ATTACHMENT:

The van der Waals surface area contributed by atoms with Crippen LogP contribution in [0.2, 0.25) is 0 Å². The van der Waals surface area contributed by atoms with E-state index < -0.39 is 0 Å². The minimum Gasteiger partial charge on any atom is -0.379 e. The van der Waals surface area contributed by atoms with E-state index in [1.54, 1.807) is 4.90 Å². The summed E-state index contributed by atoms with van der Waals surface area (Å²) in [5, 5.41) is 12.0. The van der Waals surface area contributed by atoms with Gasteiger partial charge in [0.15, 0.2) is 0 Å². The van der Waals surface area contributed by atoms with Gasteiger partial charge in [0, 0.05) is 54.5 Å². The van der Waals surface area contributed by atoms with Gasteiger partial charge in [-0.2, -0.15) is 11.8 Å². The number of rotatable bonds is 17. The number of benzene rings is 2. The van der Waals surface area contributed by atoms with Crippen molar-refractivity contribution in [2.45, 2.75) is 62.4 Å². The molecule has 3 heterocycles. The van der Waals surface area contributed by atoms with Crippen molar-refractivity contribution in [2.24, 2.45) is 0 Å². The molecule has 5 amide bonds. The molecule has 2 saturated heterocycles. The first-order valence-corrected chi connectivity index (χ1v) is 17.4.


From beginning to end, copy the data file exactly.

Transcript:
The van der Waals surface area contributed by atoms with Crippen LogP contribution in [0.2, 0.25) is 0 Å². The van der Waals surface area contributed by atoms with E-state index < -0.39 is 0 Å². The minimum Gasteiger partial charge on any atom is -0.379 e. The van der Waals surface area contributed by atoms with E-state index in [1.54, 1.807) is 4.90 Å². The summed E-state index contributed by atoms with van der Waals surface area (Å²) in [5, 5.41) is 12.0. The van der Waals surface area contributed by atoms with Gasteiger partial charge in [0.15, 0.2) is 0 Å². The van der Waals surface area contributed by atoms with Gasteiger partial charge in [0, 0.05) is 54.5 Å². The van der Waals surface area contributed by atoms with Gasteiger partial charge in [-0.2, -0.15) is 11.8 Å². The number of rotatable bonds is 17. The number of benzene rings is 2. The van der Waals surface area contributed by atoms with Crippen molar-refractivity contribution in [2.45, 2.75) is 62.4 Å². The molecule has 3 heterocycles. The van der Waals surface area contributed by atoms with Crippen molar-refractivity contribution in [2.24, 2.45) is 0 Å². The molecule has 5 amide bonds. The molecule has 2 saturated heterocycles. The first-order valence-corrected chi connectivity index (χ1v) is 17.4.